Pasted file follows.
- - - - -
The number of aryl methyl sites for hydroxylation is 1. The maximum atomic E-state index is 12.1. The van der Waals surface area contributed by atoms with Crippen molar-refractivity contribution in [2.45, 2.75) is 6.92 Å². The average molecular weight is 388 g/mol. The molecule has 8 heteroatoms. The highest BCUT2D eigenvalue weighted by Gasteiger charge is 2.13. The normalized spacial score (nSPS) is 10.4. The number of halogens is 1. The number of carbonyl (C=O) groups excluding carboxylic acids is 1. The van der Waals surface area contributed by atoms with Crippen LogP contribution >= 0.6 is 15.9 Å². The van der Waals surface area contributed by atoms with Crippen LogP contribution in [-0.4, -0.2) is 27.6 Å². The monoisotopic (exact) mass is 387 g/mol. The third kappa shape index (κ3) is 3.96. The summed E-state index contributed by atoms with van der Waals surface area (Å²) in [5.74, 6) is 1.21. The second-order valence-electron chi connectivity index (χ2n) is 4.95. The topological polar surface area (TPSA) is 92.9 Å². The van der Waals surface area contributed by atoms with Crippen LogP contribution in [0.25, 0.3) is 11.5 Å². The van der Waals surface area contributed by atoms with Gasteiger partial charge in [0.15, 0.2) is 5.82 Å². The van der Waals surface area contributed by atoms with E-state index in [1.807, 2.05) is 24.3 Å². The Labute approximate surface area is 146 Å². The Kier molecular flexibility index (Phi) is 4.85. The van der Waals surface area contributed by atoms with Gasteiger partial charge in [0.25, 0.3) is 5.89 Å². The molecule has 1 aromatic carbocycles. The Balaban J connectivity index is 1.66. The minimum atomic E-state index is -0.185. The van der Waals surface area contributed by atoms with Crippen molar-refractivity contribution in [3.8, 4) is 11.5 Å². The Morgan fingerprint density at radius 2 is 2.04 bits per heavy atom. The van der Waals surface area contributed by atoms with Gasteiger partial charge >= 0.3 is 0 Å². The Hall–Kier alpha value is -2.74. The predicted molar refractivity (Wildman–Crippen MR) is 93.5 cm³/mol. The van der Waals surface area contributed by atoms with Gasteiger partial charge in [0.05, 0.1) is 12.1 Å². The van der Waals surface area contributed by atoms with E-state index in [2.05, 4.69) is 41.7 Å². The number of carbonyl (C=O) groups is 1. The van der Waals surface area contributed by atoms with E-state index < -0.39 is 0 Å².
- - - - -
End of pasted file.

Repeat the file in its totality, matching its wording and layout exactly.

The number of aryl methyl sites for hydroxylation is 1. The maximum atomic E-state index is 12.1. The van der Waals surface area contributed by atoms with Crippen molar-refractivity contribution in [2.45, 2.75) is 6.92 Å². The average molecular weight is 388 g/mol. The molecule has 8 heteroatoms. The highest BCUT2D eigenvalue weighted by Gasteiger charge is 2.13. The normalized spacial score (nSPS) is 10.4. The number of halogens is 1. The number of carbonyl (C=O) groups excluding carboxylic acids is 1. The van der Waals surface area contributed by atoms with Crippen LogP contribution >= 0.6 is 15.9 Å². The van der Waals surface area contributed by atoms with Crippen LogP contribution in [-0.4, -0.2) is 27.6 Å². The monoisotopic (exact) mass is 387 g/mol. The third kappa shape index (κ3) is 3.96. The summed E-state index contributed by atoms with van der Waals surface area (Å²) in [5.74, 6) is 1.21. The second-order valence-electron chi connectivity index (χ2n) is 4.95. The topological polar surface area (TPSA) is 92.9 Å². The van der Waals surface area contributed by atoms with Crippen LogP contribution in [0.25, 0.3) is 11.5 Å². The van der Waals surface area contributed by atoms with Gasteiger partial charge in [0.15, 0.2) is 5.82 Å². The van der Waals surface area contributed by atoms with E-state index in [1.807, 2.05) is 24.3 Å². The Labute approximate surface area is 146 Å². The Kier molecular flexibility index (Phi) is 4.85. The van der Waals surface area contributed by atoms with Gasteiger partial charge in [0.25, 0.3) is 5.89 Å². The molecule has 1 aromatic carbocycles. The Balaban J connectivity index is 1.66. The minimum atomic E-state index is -0.185. The van der Waals surface area contributed by atoms with Crippen molar-refractivity contribution in [3.8, 4) is 11.5 Å². The Morgan fingerprint density at radius 2 is 2.04 bits per heavy atom. The van der Waals surface area contributed by atoms with Gasteiger partial charge >= 0.3 is 0 Å². The Hall–Kier alpha value is -2.74. The predicted molar refractivity (Wildman–Crippen MR) is 93.5 cm³/mol. The van der Waals surface area contributed by atoms with Gasteiger partial charge in [0.05, 0.1) is 12.1 Å². The van der Waals surface area contributed by atoms with E-state index in [2.05, 4.69) is 41.7 Å². The number of carbonyl (C=O) groups is 1. The van der Waals surface area contributed by atoms with E-state index < -0.39 is 0 Å².